The Fed or the FDIC does not pick your board. They will do a background check to make sure that person doesn’t have a criminal background or was a senior officer or director of a bank that failed. But other than that, the regulators have very little say in who is on your board. They have a little more influence on who is the senior management of the bank but not much more. Most bank boards are somewhat diverse. That is just smart business practices.
Wokeism didn’t fail SVB. Bad banking practices did. All Bank’s and probably all companies nod towards diversity and ESG. It looks good and it doesn’t cost them anything to do it. Whether they believe it and actually practice it…that is another story.
Bank’s should be diverse, not because of some social crusade, it is because it is good business. Everyone has seen my statistics on AA small businesses so I won’t bore anyone again. But the basic premise is they fail at the same rate as white small businesses but there are FAR fewer AA small businesses. So it is like money ball or major league baseball in the 1940s or 1950s. There is a huge wealth of business talent that going underutilized and thus banks are under lending to. I don’t care about the crusade, I care about deploying capital and getting a higher than normal risk adjusted rate of return. The best money ball situation in finance is AA small businesses.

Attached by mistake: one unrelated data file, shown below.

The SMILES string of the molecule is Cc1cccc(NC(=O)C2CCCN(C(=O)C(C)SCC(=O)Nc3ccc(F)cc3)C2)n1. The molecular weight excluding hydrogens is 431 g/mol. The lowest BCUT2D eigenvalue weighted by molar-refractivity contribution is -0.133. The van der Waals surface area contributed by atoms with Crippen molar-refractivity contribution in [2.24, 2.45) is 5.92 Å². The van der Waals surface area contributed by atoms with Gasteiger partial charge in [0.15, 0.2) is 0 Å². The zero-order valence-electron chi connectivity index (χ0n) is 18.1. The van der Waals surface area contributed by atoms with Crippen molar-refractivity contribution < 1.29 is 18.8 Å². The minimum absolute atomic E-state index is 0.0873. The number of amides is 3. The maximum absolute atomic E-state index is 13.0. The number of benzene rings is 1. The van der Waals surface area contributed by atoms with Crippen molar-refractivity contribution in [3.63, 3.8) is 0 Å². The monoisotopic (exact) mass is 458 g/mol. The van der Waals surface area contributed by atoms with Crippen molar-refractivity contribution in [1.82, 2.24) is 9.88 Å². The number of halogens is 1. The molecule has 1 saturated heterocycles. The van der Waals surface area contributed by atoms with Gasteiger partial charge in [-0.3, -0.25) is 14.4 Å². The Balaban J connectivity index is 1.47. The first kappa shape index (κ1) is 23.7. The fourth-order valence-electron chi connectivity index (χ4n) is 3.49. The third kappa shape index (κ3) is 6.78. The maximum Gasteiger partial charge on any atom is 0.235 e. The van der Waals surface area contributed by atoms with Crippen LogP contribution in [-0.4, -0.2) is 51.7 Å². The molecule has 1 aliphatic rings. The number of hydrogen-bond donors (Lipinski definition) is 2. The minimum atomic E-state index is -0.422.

In 2008, the banks were directly selling crap mortgage bonds to investors and then short selling those bonds right after selling them via swaps. The banks that didn’t do this were still paying mortgage lenders to sell mortgages to people who couldn’t afford them via sub primes.
How is that comparable to this? SVB simply had longed on bonds and expected interest rates to remain low for the term of said bonds. They didn’t. They went up resulting in an inability to pay off those bonds because of people pulling out their deposits. Wrong? Yes. Similar to 08? No way.
So what happens with those long term bonds that the now weakened banks own during
a buy out ? Does the new bigger bank, just by shear size , able to add these lower value
assets to their bond portfolio, but not significantly impact their bond portfolio liquidity ?
Or do they cash out the low yield bonds and just reinvest in new bond instruments that have
have a 2-3x better yield? I guess I’m asking what price does the new bank actually pay for
a troubled bank that has billions in low yield bonds ? They pay depositors value or current asset
Per article posted by coachv, that may be about 187 banks that are vulnerable if half of their
depositors did full withdrawals. There is certainly some human behavior psychology at work
here that has to be managed to avert a panic.